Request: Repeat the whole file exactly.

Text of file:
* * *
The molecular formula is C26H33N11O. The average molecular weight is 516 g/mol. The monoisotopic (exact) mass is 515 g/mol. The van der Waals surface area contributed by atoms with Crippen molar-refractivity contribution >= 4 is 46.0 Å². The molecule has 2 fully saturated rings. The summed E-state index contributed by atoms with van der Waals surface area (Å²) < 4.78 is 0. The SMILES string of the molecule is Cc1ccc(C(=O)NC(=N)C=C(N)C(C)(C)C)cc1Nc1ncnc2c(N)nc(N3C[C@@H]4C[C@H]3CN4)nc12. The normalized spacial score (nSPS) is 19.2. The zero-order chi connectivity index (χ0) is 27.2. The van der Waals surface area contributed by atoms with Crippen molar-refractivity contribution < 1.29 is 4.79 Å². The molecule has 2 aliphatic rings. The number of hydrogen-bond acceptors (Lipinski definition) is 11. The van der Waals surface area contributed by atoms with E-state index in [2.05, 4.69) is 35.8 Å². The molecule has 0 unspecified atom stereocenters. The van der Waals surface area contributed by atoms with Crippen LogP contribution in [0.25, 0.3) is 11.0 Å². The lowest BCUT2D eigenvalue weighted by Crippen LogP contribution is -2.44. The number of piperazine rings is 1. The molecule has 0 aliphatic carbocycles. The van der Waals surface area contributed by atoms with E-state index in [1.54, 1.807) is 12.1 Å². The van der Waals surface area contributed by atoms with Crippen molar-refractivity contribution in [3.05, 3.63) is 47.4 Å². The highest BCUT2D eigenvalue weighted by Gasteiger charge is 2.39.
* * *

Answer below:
The molecular formula is C26H33N11O. The average molecular weight is 516 g/mol. The monoisotopic (exact) mass is 515 g/mol. The van der Waals surface area contributed by atoms with Crippen molar-refractivity contribution >= 4 is 46.0 Å². The molecule has 2 fully saturated rings. The summed E-state index contributed by atoms with van der Waals surface area (Å²) < 4.78 is 0. The SMILES string of the molecule is Cc1ccc(C(=O)NC(=N)C=C(N)C(C)(C)C)cc1Nc1ncnc2c(N)nc(N3C[C@@H]4C[C@H]3CN4)nc12. The normalized spacial score (nSPS) is 19.2. The zero-order chi connectivity index (χ0) is 27.2. The van der Waals surface area contributed by atoms with Crippen molar-refractivity contribution < 1.29 is 4.79 Å². The molecule has 2 aliphatic rings. The number of hydrogen-bond acceptors (Lipinski definition) is 11. The van der Waals surface area contributed by atoms with E-state index in [2.05, 4.69) is 35.8 Å². The molecule has 0 unspecified atom stereocenters. The van der Waals surface area contributed by atoms with Crippen LogP contribution in [0.25, 0.3) is 11.0 Å². The lowest BCUT2D eigenvalue weighted by Crippen LogP contribution is -2.44. The number of piperazine rings is 1. The molecule has 0 aliphatic carbocycles. The van der Waals surface area contributed by atoms with E-state index in [1.54, 1.807) is 12.1 Å². The van der Waals surface area contributed by atoms with Crippen molar-refractivity contribution in [3.05, 3.63) is 47.4 Å². The highest BCUT2D eigenvalue weighted by Gasteiger charge is 2.39.